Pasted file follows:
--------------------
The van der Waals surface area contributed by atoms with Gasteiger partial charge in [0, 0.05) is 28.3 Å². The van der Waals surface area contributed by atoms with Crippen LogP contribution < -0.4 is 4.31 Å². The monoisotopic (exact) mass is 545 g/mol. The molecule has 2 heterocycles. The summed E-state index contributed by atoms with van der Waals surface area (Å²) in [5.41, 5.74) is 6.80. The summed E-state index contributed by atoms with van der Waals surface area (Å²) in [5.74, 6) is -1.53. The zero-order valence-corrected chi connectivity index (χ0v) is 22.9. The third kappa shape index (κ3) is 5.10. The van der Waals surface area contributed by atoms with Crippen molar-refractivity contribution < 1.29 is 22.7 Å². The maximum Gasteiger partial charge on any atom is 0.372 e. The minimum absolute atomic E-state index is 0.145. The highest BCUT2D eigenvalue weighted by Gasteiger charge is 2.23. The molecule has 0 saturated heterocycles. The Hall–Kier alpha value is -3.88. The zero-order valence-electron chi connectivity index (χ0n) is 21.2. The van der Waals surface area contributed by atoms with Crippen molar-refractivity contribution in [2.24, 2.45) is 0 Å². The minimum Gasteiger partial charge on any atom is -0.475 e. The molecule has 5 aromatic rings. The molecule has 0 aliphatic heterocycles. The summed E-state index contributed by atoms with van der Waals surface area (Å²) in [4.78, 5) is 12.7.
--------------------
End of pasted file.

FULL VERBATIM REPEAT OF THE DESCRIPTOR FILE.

The van der Waals surface area contributed by atoms with Gasteiger partial charge in [0, 0.05) is 28.3 Å². The van der Waals surface area contributed by atoms with Crippen LogP contribution < -0.4 is 4.31 Å². The monoisotopic (exact) mass is 545 g/mol. The molecule has 2 heterocycles. The summed E-state index contributed by atoms with van der Waals surface area (Å²) in [5.41, 5.74) is 6.80. The summed E-state index contributed by atoms with van der Waals surface area (Å²) in [5.74, 6) is -1.53. The zero-order valence-corrected chi connectivity index (χ0v) is 22.9. The third kappa shape index (κ3) is 5.10. The van der Waals surface area contributed by atoms with Crippen molar-refractivity contribution < 1.29 is 22.7 Å². The maximum Gasteiger partial charge on any atom is 0.372 e. The minimum absolute atomic E-state index is 0.145. The highest BCUT2D eigenvalue weighted by Gasteiger charge is 2.23. The molecule has 0 saturated heterocycles. The Hall–Kier alpha value is -3.88. The zero-order valence-electron chi connectivity index (χ0n) is 21.2. The van der Waals surface area contributed by atoms with Crippen molar-refractivity contribution in [2.24, 2.45) is 0 Å². The minimum Gasteiger partial charge on any atom is -0.475 e. The molecule has 5 aromatic rings. The molecule has 0 aliphatic heterocycles. The summed E-state index contributed by atoms with van der Waals surface area (Å²) in [4.78, 5) is 12.7.